Spotlight Series: Talking intelligence-led policing with Frank Rodgers

Tell us about your career

My family has served in the public safety industry for over five generations. I followed in the footsteps of my great, great grandfather who was a Trenton, New Jersey Police Officer and my great grandfather who was the first ever chief of police of the Harrison New Jersey Police Department. Both of my Grandfathers were police Officers and my Father was a professional Firefighter. In fact, both of my brothers were also “on the job”, one was a police officer and the other a professional firefighter like my father.

I became a state trooper with the New Jersey State Police (NJSP) at the age of 19. Over the course of 25 years, I rose through the ranks to become a Lt. Colonel and Deputy Superintendent, where I was responsible for leading the investigations branch and over 900 detectives, analysts and forensic scientists. Today, I am an Advisor for Chorus Intelligence, CEO of the Rodgers Group and Chair on the Board of Directors for the Critical Response Group.

What was one of your biggest achievements during your tenure at New Jersey State Police?

Following the terror attacks of 9/11, policing was thrust into a new era whereby managing risk more effectively and improving the efficiency of operations was paramount. In 2005, I commissioned a project to design and produce a manual to guide intelligence operations and re-tool the manner in which to prioritize investigations within the NJSP.

The manual, titled: “The NJSP Practical Guide to Intelligence-led Policing” was a culmination of a year’s work and a great deal of collaboration among a team of dedicated professionals.

I used this guide to re-align the structure of the investigations branch and set very specific priorities for where to focus our resources, time and energy. By adopting this model and challenging the status quo of how policing was performed, we were rewarded with a better Return-on-Investment (ROI) of our resources as well as improved conviction rates and enhanced public safety. This model is still in place today.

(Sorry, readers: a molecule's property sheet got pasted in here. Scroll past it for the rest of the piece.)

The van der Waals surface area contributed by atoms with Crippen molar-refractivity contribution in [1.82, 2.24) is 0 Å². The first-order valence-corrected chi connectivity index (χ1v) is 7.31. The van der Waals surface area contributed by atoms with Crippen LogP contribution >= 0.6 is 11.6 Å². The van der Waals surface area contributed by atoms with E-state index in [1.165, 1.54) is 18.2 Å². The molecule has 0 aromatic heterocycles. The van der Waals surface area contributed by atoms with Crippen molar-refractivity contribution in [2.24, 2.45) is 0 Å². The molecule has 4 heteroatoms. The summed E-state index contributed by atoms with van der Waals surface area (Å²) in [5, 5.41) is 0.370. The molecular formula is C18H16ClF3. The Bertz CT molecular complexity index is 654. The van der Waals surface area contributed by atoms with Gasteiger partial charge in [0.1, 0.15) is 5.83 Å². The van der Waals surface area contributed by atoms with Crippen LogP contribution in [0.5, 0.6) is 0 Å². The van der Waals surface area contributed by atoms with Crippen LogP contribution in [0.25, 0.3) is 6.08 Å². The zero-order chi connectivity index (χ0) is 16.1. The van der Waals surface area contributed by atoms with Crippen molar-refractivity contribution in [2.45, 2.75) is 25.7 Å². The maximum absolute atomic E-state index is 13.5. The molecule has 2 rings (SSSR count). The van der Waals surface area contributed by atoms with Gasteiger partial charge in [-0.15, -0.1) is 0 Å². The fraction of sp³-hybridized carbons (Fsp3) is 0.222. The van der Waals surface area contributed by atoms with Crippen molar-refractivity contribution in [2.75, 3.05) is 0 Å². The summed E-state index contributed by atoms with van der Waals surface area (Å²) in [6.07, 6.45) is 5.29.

What is Intelligence-led policing?

Simply put, intelligence-led policing is a pro-active investigative business model that focuses resources on key threats. It is based upon the analysis of intelligence of those threats and is reliant upon technology to help glean valuable intelligence that is then used to set priorities and make critical deployment decisions. It results in more efficient and effective law enforcement operations in communities where it is needed the most.

How did you go about producing the report?

The idea was to emulate the success of intelligence-led policing that had previously been implemented in the UK.

Michael Barrett was the author of the report, who later became the Director of Strategy and Policy for the Homeland Security Council during the Bush administration. We also collaborated with the Manhattan Institute and Dr Gerry Radcliffe, Chair of the Criminal Justice department at Temple University who was also a former Policer Officer in the UK with Metropolitan Police.